star this property answer text <p>We do not hold statistics on the proportion of international flights by purpose of travel.</p><p> </p><p /> <p> </p><p /> <p> </p><p /> <p> </p><p /> <p> </p><p /> <p>The table below shows the proportion of passengers at the five largest UK airports (Heathrow, Gatwick, Stansted, Manchester and Luton) who were travelling mainly for business. These airports account for over two thirds of passengers at UK airports. The estimates are based on the CAA passenger survey, which is carried out at these five airports each year.</p><p /> <p> </p><p /> <p> </p><p /> <p> </p><p /> <p> </p><p><strong><strong></strong></strong></p><p>Estimated proportion of passengers on international flights travelling mainly for business at Heathrow, Gatwick, Stansted, Luton and Manchester, 2005-2014</p><p><strong><strong></strong></strong></p><p> </p><p><strong><strong></strong></strong></p><p> </p><p> </p><table><tbody><tr><td><p></td><td><p>2005</p></td><td><p>2006</p></td><td><p>2007</p></td><td><p>2008</p></td><td><p>2009</p></td><td><p>2010</p></td><td><p>2011</p></td><td><p>2012</p></td><td><p>2013</p></td><td><p>2014</p></td></tr><tr><td><p>% of passengers</p></td><td><p>23%</p></td><td><p>24%</p></td><td><p>24%</p></td><td><p>23%</p></td><td><p>20%</p></td><td><p>21%</p></td><td><p>22%</p></td><td><p>21%</p></td><td><p>20%</p></td><td><p>20%</p></td></tr></tbody></table><p> </p><p> </p><p> </p><p> </p><p> </p><p> </p><p> </p><p> </p><p> </p>
star this property answering member constituency Scarborough and Whitby more like this
star this property answering member printed Mr Robert Goodwill more like this
star this property question first answered
remove maximum value filtermore like thismore than 2015-09-11T11:15:49.297Z
star this property answering member
1562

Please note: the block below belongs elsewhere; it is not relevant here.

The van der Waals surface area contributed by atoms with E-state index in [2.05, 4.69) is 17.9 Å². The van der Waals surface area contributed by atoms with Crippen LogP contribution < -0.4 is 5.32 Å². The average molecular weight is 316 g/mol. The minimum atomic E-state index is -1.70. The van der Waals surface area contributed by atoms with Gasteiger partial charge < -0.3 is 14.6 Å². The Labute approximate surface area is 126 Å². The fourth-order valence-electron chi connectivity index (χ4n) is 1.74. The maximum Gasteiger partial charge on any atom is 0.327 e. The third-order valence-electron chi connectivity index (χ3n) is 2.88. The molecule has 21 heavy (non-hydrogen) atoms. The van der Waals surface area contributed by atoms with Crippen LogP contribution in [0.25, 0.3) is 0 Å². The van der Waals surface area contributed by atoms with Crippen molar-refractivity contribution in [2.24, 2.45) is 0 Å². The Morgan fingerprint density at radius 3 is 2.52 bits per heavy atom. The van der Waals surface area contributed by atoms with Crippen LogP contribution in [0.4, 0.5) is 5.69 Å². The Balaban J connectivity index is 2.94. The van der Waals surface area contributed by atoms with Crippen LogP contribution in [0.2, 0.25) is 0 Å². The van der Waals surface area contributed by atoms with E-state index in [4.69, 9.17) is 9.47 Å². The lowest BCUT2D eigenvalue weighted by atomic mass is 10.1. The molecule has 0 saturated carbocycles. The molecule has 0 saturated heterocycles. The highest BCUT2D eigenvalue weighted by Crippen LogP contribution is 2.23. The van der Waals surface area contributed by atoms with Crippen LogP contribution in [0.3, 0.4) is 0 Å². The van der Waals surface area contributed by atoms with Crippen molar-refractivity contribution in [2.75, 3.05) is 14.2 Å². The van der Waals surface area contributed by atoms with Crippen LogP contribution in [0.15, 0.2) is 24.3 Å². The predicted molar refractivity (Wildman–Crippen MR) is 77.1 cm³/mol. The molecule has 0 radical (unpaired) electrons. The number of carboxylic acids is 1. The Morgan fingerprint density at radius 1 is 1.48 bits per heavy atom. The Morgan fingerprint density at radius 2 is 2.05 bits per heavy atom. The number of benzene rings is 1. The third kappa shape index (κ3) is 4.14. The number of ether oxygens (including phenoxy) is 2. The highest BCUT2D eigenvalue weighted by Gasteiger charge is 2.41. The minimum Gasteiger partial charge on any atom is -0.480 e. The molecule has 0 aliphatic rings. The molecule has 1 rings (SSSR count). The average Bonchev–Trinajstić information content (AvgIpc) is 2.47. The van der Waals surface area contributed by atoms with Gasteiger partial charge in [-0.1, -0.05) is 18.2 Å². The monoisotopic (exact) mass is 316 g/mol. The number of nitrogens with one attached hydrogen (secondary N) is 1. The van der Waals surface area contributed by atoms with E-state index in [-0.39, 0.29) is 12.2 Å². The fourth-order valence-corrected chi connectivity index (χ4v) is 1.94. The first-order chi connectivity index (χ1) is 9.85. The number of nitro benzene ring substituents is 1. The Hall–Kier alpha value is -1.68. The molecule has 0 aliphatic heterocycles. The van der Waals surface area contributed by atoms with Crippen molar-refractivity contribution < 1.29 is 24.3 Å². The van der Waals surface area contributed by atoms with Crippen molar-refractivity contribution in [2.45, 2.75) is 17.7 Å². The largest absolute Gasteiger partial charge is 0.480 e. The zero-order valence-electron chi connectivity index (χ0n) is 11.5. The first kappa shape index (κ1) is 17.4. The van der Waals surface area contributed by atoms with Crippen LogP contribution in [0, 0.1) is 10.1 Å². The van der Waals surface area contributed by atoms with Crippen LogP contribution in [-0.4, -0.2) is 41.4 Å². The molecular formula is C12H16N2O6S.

star this property label Biography information for Mr Robert Goodwill more like this
star this property tabling member
4062
unstar this property label Biography information for Zac Goldsmith more like this
388653
star this property registered interest false more like this
star this property date less than 2015-07-08more like thismore than 2015-07-08
star this property answering body
Home Office more like this
star this property answering dept id 1 more like this
star this property answering dept short name Home Office more like this
star this property answering dept sort name Home Office more like this
star this property hansard heading Stowaways more like this
star this property house id 1 more like this
star this property legislature
25259
star this property pref label House of Commons more like this
star this property question text To ask the Secretary of State for the Home Department, how many stowaways have been recorded as attempting to travel into the UK by aeroplane in each of the last five years. more like this
star this property tabling member constituency Richmond Park more like this
star this property tabling member printed
Zac Goldsmith more like this
unstar this property uin 6178 more like this
star this property answer
answer
star this property is ministerial correction false more like this
star this property date of answer less than 2015-07-16more like thismore than 2015-07-16
star this property answer text <p>There is one recorded instance of a surviving stowaway travelling into the UK by aeroplane, in the last five years. All other cases are a matter for the police and the Home Office does not hold this data.</p> more like this
star this property answering member constituency Old Bexley and Sidcup more like this
star this property answering member printed James Brokenshire more like this
star this property question first answered
less than 2015-07-16T16:11:26.183Zmore like thismore than 2015-07-16T16:11:26.183Z
star this property answering member
1530
star this property label Biography information for James Brokenshire more like this
star this property tabling member
4062
unstar this property label Biography information for Zac Goldsmith more like this
385044
star this property registered interest false more like this
star this property date less than 2015-06-23more like thismore than 2015-06-23
star this property answering body
Home Office more like this
star this property answering dept id 1 more like this
star this property answering dept short name Home Office more like this
star this property answering dept sort name Home Office more like this
star this property hansard heading Stowaways more like this
star this property house id 1 more like this